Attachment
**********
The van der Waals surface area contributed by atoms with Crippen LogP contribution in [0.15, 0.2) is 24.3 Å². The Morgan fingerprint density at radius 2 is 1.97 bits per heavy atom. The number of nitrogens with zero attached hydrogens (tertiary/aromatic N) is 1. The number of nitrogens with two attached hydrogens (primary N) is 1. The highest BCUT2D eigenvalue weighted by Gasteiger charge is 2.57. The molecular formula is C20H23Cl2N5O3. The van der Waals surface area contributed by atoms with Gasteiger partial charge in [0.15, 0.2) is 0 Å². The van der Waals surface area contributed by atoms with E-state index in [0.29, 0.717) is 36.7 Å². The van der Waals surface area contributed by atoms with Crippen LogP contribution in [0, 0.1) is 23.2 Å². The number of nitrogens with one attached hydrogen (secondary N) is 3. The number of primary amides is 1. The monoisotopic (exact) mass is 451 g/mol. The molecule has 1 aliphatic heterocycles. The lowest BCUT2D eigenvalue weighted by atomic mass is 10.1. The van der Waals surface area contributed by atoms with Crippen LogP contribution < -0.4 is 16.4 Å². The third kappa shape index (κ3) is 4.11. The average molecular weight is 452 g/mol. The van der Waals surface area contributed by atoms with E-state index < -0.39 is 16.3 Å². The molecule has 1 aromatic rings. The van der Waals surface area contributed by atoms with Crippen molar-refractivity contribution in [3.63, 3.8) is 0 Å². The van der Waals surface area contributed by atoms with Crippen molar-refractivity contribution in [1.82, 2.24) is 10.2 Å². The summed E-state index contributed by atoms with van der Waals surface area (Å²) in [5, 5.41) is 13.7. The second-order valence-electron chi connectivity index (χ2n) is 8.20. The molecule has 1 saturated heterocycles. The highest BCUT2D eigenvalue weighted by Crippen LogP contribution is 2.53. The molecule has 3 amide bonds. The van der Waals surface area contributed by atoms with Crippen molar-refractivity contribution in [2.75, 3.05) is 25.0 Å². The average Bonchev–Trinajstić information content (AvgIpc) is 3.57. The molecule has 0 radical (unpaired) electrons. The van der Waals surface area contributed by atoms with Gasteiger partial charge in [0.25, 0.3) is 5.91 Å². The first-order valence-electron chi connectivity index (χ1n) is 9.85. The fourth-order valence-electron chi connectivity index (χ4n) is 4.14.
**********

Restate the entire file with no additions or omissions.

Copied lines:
The van der Waals surface area contributed by atoms with Crippen LogP contribution in [0.15, 0.2) is 24.3 Å². The Morgan fingerprint density at radius 2 is 1.97 bits per heavy atom. The number of nitrogens with zero attached hydrogens (tertiary/aromatic N) is 1. The number of nitrogens with two attached hydrogens (primary N) is 1. The highest BCUT2D eigenvalue weighted by Gasteiger charge is 2.57. The molecular formula is C20H23Cl2N5O3. The van der Waals surface area contributed by atoms with Gasteiger partial charge in [0.15, 0.2) is 0 Å². The van der Waals surface area contributed by atoms with E-state index in [0.29, 0.717) is 36.7 Å². The van der Waals surface area contributed by atoms with Crippen LogP contribution in [0, 0.1) is 23.2 Å². The number of nitrogens with one attached hydrogen (secondary N) is 3. The number of primary amides is 1. The monoisotopic (exact) mass is 451 g/mol. The molecule has 1 aliphatic heterocycles. The lowest BCUT2D eigenvalue weighted by atomic mass is 10.1. The van der Waals surface area contributed by atoms with Crippen LogP contribution < -0.4 is 16.4 Å². The third kappa shape index (κ3) is 4.11. The average molecular weight is 452 g/mol. The van der Waals surface area contributed by atoms with E-state index < -0.39 is 16.3 Å². The molecule has 1 aromatic rings. The van der Waals surface area contributed by atoms with Crippen molar-refractivity contribution in [3.63, 3.8) is 0 Å². The van der Waals surface area contributed by atoms with Crippen molar-refractivity contribution in [1.82, 2.24) is 10.2 Å². The summed E-state index contributed by atoms with van der Waals surface area (Å²) in [5, 5.41) is 13.7. The second-order valence-electron chi connectivity index (χ2n) is 8.20. The molecule has 1 saturated heterocycles. The highest BCUT2D eigenvalue weighted by Crippen LogP contribution is 2.53. The molecule has 3 amide bonds. The van der Waals surface area contributed by atoms with Crippen molar-refractivity contribution in [2.75, 3.05) is 25.0 Å². The average Bonchev–Trinajstić information content (AvgIpc) is 3.57. The molecule has 0 radical (unpaired) electrons. The van der Waals surface area contributed by atoms with Gasteiger partial charge in [0.25, 0.3) is 5.91 Å². The first-order valence-electron chi connectivity index (χ1n) is 9.85. The fourth-order valence-electron chi connectivity index (χ4n) is 4.14.